The parish I serve has a term-time catechumenate. It starts up again next week. So the last few weeks have been a time for more focussed encouraging of people to come along as our group starts back after its fallow-period post Pentecost.

People come to the group that supports the catechumenate through a variety of ways. Particularly important are the personal contacts – through friendships in the parish; through the Parents and Toddlers groups; through the pastoral encounters around weddings and funerals. But also of importance – it seems to me, (their author and designer!) – are the leaflets and posters we put around – sources of information, prompts to action.

Last year I used a series of posters which used images of gates and paths and lighthouses. I hoped these would suggest the idea of journey, and – who knows – for the more biblically literate the idea of Christ our pioneer, our way, the gate, the light. A few people noticed them but they didn’t seem to find them particular significant – the images didn’t seem to register, much.

So this year I decided I’d lose the visual images and go for words. Searching? Questioning? Lost? And suggesting that in response to these experiences the Gospel has something to offer – companionship on the way; support in the search; and yes, able to introduce the searcher to a relationship with Christ who we have found to be the way, truth and life.

I though the new poster looked pretty good and eye catching. Bold graphics, bright colours. I still think that. But a number of the people who I am in contact who will be coming to the group have been on the look out for the poster which would give them information about when the group starts up. And none of them thought that what this poster was advertising could be what they are looking for!

I’ve not yet had the chance to explore with them why that might be. But clearly the poster and its words speaks to my agenda and not theirs. At the moment it’s enough for them to know when to come and where to ‘become a Catholic’. Their main interest is not the why or wherefore

So, all this has got me thinking again about where people are coming from and what, at a conscious level at least, people are looking for. I’m comfortable with the idea of people searching from motives of existential angst. I’m also happy with the idea of people interested in ‘becoming Catholic’ or wanting to deepen a relationship with Jesus or the Church. Different things engage and motivate different people. I hope in pastoral practice that I’m sensitive to that, and can give space for the person to journey as they see fit as well as trying to feed into their exploration of Catholic faith an awareness of important dimensions that they may not yet have considered in any conscious or explicit way.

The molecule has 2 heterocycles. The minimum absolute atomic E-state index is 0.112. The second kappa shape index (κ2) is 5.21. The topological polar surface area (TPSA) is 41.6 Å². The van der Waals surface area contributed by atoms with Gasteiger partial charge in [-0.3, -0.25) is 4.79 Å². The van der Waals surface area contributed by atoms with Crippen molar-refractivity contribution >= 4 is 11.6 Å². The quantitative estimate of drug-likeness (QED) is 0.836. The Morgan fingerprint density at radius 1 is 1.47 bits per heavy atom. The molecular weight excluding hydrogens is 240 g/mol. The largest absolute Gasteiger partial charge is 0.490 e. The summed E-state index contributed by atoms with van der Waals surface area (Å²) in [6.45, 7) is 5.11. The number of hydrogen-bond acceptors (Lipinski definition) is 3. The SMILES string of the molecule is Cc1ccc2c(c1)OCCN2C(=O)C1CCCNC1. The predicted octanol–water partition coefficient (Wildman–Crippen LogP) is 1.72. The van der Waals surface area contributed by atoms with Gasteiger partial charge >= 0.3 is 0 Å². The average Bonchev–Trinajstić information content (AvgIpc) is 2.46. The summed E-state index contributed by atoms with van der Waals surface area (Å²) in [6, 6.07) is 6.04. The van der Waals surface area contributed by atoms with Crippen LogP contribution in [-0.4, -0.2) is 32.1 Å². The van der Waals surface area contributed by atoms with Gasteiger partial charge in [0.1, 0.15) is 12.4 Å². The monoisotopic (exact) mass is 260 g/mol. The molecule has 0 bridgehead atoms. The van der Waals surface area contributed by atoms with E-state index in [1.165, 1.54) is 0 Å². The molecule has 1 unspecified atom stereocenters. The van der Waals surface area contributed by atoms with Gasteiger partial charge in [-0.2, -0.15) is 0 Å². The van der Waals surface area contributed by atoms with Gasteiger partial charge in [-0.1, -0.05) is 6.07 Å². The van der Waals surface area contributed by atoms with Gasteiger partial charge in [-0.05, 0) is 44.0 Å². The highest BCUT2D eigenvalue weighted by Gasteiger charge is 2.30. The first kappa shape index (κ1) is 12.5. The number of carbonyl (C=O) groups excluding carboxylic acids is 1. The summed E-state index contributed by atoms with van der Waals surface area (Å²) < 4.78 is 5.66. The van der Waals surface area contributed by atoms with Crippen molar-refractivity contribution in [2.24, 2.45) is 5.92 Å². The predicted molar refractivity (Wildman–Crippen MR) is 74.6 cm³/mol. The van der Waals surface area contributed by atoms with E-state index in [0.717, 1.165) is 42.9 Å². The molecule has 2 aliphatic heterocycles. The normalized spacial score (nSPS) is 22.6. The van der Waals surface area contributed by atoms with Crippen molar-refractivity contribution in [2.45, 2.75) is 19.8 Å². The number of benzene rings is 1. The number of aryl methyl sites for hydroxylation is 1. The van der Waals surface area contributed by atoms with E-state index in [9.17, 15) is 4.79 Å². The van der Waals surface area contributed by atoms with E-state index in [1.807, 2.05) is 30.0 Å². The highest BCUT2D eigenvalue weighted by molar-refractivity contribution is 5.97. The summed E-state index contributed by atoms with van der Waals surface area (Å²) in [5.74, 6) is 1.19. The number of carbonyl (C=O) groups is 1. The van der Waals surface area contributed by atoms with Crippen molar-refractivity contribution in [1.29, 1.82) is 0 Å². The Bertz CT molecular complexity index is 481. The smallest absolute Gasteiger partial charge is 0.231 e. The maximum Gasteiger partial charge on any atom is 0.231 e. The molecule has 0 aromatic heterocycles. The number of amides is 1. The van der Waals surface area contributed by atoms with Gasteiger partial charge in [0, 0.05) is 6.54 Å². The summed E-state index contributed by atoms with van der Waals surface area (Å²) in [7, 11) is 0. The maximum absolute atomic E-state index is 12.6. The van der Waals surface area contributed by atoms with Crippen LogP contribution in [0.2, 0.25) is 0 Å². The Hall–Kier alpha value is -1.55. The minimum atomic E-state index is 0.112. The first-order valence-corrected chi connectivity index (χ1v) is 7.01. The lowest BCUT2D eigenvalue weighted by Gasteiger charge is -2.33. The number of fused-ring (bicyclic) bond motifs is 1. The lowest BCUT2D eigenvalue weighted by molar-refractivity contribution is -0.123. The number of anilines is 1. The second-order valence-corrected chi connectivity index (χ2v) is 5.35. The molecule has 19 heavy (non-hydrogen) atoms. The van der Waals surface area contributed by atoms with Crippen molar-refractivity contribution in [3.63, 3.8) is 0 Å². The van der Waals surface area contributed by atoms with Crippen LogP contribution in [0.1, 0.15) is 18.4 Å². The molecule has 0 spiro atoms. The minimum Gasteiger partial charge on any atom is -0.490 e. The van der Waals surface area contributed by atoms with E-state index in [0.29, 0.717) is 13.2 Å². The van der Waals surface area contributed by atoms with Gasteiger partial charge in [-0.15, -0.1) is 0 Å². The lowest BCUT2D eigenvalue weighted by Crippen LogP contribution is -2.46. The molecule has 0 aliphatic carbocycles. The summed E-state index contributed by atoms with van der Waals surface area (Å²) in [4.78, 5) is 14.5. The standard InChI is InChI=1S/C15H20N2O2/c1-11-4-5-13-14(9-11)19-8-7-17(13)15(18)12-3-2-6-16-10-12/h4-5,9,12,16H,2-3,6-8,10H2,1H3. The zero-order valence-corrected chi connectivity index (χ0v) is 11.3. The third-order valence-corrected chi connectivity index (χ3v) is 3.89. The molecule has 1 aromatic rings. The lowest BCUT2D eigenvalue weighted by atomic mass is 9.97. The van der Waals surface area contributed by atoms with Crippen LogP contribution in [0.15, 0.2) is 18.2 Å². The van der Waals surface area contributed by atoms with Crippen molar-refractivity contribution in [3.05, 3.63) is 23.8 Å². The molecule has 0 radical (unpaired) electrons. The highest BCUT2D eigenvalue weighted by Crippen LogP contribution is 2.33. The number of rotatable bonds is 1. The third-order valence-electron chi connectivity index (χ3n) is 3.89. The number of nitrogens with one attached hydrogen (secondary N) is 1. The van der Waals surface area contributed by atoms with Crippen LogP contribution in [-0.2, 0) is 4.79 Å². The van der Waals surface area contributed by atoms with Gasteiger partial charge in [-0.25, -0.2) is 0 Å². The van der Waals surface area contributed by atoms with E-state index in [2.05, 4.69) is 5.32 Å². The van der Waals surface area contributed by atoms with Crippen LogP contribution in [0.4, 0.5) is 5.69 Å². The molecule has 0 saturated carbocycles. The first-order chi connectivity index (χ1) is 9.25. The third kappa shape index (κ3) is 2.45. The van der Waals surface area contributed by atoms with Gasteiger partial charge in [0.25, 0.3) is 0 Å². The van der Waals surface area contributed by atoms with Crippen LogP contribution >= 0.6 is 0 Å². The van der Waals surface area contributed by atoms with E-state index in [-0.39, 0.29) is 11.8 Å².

But the question of the posters and what we put on them and what they say to people has me thinking again about what we offer and what people want. What is the good news we want to share? I can put names to aspects of that. But then my fear is that the Christian specificity of these things might be neglected. We could offer ‘Community’. Our Gospel offers this, but it also promises to set brother against brother. ‘Truth through intimacy with Jesus’: we can offer that. But from time to time Jesus might turn and call us Satan and say we think as people think and not as God. ‘Security’ too we can offer, but it is a security that sometimes leads us into hard and lonely places.

It probably all boils down to a matter of quality of catechesis. They will perhaps be coming from one reason. The challenge to the group is to ensure that if they stay, they stay for a reason which is acceptable to the Church and authentic to the Gospel we preach.

My personal fresh resolution – encouraged by the poster issue – to try to make sure that the Gospel we share in our pre-evangelisation meetings and in catechumenate is one which welcomes those who come, offers the assurance we all need that we are loved by God and chosen. And at the self same time, draws us speedily into the mission which helps us to see that if the Gospel is for us, we and not just the Gospel are for the world.